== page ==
Thought of the week:
"The same sun that melts the wax hardens the clay"
Halloween in the month of Ramadan, you say? Well, why not? Just a few days back, we celebrated the Durga Puja amidst much fanfare. This season is a special one indeed, to have so many religious celebrations packed into it, seeing that Eid will be closely followed by Christmas. Maybe it's a sign that it's time we all forgot our differences and learnt to coexist in harmony…either that, or the fasting's getting to me and making me overly idealistic and philosophical.
Well, our RSanime fan forum is gradually gaining momentum…it's an invite-only site, so far, I'm afraid, so you'll have to mail me if you want to join. Speaking of anime, our discussion on the subject closes this week. The first letter we have this week is from DeWan, who writes:
get right to the point. Firstly I am going to thank Niloy for bringing
in the whole broad concept that is adult animation .It is surprising
how much the anime fans narrow down this concept. Seriously does adult
animation always have to be generated around rather large eyed stubby
nosed characters with unusually large samurai swords on so called serious
missions (or should I say quests) which fail to make any sense? I don't
think so. It has a lot more potential, people. As Niloy had already
brought Simpsons and South Park to the light I'm not going to talk about
that but I am going to talk about "MEN IN BLACK" the series
(Cartoon Network), "SPIDER-MAN" the series (Cartoon Network)
or X-men the original series,(Star World), this series is based in Stan
Lee's original comics by the way. Then again, X-men Evolution is a healthy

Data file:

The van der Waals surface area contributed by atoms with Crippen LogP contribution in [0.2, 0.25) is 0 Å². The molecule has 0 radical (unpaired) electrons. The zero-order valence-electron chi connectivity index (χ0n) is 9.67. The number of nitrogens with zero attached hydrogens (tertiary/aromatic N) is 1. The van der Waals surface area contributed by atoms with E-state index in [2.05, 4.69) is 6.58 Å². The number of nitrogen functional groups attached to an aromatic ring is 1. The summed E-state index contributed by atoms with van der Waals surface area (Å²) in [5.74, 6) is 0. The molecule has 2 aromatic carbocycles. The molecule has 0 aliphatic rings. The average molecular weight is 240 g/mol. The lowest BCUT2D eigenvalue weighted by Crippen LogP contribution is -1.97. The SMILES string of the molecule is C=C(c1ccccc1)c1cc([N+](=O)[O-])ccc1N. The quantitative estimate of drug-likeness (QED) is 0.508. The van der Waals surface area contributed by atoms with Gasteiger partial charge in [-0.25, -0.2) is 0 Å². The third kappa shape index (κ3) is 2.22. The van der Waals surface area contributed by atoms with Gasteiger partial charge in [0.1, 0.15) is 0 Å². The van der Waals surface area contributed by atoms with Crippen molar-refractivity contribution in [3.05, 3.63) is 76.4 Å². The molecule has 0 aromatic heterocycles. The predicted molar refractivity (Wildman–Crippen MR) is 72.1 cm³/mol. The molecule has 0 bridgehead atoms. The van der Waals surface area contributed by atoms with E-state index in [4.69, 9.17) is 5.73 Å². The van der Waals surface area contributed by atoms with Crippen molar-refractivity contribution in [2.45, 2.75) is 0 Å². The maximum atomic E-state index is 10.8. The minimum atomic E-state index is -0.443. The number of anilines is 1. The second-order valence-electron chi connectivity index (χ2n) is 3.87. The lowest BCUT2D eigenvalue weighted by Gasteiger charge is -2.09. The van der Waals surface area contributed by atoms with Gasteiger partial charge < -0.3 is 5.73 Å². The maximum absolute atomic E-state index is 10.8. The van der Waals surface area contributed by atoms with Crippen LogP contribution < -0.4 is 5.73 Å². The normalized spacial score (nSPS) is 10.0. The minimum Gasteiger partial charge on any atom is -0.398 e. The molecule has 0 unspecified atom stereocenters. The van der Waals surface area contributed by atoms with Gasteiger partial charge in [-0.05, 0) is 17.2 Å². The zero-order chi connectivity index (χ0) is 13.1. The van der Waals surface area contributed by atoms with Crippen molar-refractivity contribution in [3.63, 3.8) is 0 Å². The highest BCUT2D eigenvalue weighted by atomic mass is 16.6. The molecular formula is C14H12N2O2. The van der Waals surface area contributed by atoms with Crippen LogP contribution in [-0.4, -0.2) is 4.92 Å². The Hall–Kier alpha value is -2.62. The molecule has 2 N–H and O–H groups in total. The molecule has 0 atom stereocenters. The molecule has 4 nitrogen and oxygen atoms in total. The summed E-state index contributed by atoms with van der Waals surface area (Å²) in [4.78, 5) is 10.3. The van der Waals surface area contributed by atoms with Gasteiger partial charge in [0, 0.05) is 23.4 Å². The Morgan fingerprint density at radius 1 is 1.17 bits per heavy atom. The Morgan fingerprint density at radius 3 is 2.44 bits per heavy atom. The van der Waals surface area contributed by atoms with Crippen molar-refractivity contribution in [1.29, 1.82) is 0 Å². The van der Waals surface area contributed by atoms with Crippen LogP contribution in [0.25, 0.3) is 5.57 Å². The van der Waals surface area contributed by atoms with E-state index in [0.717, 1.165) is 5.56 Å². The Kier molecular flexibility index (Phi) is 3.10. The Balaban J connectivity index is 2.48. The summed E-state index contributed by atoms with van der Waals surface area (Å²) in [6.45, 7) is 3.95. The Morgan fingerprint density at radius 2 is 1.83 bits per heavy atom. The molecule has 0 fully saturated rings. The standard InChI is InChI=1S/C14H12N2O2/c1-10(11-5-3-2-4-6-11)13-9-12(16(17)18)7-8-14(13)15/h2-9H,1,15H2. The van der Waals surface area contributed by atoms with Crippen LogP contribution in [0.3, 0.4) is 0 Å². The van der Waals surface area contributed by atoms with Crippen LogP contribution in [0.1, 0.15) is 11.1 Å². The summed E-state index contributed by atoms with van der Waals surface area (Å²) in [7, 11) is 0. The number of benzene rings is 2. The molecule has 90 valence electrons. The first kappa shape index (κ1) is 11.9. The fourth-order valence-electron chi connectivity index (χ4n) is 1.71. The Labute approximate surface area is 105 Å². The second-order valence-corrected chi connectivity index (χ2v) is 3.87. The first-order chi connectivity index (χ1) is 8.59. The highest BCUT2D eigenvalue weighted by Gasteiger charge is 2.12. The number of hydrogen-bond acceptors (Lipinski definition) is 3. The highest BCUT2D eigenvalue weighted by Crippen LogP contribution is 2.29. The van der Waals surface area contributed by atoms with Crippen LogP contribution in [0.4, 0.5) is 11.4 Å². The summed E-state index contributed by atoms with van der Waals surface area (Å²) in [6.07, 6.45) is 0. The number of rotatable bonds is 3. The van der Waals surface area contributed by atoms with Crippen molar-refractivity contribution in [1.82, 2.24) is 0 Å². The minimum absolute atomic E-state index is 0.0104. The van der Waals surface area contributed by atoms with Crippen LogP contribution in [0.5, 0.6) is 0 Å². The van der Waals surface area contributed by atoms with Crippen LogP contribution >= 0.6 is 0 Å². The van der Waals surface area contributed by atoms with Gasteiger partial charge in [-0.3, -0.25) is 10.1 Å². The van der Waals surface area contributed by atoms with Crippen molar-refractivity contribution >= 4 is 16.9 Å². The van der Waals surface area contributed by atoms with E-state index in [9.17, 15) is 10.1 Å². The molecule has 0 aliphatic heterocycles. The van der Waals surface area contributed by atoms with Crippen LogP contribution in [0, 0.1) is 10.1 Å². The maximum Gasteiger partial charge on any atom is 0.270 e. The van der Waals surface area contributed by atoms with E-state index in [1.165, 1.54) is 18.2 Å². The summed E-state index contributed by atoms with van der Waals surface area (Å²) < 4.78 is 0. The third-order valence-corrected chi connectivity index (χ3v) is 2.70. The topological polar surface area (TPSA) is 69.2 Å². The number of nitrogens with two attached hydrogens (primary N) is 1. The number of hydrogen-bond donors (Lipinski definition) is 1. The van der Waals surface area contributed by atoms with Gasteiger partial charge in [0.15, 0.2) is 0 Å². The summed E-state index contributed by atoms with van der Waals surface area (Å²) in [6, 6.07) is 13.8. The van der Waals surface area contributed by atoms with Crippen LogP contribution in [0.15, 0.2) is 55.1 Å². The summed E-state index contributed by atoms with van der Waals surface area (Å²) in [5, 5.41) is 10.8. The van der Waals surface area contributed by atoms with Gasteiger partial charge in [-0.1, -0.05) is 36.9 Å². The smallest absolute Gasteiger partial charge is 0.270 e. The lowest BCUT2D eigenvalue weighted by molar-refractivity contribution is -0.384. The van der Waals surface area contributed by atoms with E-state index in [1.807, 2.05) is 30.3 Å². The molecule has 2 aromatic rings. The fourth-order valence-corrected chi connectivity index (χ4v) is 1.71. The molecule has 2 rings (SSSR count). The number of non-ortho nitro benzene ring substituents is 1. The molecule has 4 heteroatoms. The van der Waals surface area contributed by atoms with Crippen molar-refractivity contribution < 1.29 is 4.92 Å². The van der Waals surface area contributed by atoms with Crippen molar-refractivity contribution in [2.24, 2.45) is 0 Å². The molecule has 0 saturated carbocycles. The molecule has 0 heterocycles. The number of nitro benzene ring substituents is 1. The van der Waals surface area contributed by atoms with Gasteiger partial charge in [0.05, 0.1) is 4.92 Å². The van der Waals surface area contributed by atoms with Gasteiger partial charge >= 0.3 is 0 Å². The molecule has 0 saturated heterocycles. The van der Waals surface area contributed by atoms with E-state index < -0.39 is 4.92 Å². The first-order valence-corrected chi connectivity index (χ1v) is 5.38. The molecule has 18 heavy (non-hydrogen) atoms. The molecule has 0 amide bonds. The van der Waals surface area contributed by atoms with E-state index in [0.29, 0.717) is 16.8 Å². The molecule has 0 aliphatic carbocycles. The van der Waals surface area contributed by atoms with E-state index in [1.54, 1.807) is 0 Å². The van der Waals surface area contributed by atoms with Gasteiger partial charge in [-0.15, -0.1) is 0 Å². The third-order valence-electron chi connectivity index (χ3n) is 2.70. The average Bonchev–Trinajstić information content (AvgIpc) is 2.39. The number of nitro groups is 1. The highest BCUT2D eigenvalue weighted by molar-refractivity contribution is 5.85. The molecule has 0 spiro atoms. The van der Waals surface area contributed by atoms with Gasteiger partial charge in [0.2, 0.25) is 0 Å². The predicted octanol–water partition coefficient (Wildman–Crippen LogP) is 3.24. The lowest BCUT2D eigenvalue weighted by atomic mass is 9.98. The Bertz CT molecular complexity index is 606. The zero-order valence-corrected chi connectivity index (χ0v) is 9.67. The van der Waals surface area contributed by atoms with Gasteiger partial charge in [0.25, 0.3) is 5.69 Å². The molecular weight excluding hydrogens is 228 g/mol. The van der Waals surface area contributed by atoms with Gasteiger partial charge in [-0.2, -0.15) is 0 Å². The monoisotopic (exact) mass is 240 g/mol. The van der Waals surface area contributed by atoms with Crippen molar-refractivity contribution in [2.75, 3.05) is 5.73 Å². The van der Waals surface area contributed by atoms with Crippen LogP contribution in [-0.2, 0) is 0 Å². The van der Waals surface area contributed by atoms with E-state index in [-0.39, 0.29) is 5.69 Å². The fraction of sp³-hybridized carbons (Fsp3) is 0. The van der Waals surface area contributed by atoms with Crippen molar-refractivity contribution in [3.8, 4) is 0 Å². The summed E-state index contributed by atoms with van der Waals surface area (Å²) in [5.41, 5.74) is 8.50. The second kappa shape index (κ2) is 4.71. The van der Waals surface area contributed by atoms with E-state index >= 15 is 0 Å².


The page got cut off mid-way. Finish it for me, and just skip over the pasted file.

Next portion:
dose of adult animation. Now I do admit that these shows aren't particularly
violent. A large portion of these shows is based around teen culture
and are made for teens. Others uphold concepts that can only be analysed
fully by adult minds (X-men: Prejudice). Then again if you are in the
mood for something violent or truly adult why not check out the "Hell-SPAWN"
series, the series thought of as the mother of adult animation (yes
anime freaks, adult animation started in the United States not Japan).
SO there you have it...my take on the whole adult animation genre
I have a feeling you stepped on a lot of toes there, DeWan. I'm no expert, but I believe anime is a separate genre based on the Japanese manga characters brought to life by animation. While adult animation might have started in the US (I really have no idea), anime is a separate art form altogether. It's like Impressionism and Classicism are both art, but different genres. Or did I get it wrong?
Moving on, here's
a piece from Shuvom, who says:
Well, that's all we have space for this week. Thanks for making this a thorough discussion. Take care, and Happy Halloween.
your polls, opinions, and queries to firstname.lastname@example.org or
Frankenstein's monster, Count Dracula, werewolves, banshees…you're probably familiar with most of these creatures, and if you're not, just take a gander at the cover story this week.
Bangladeshi folklore has its own share of eerie entities. Since we're getting scary this Halloween, why not take a look at some of our local spooks?
Jinn: this one pops to mind first because even people who normally don't believe in the occult are sitting on the fence about jinns. The Holy Quran acknowledges them [Surah Falaq ("Dawn") and Surah Nas ("Mankind")], and describes them as beings made of 'smokeless fire'. Sometimes identified with serpents, and sometimes with Satan's evil minions, they are said to be invisible unless they choose to appear before someone. Popular belief has it that the jinn is identifiable by its feet, which face the opposite direction from the body.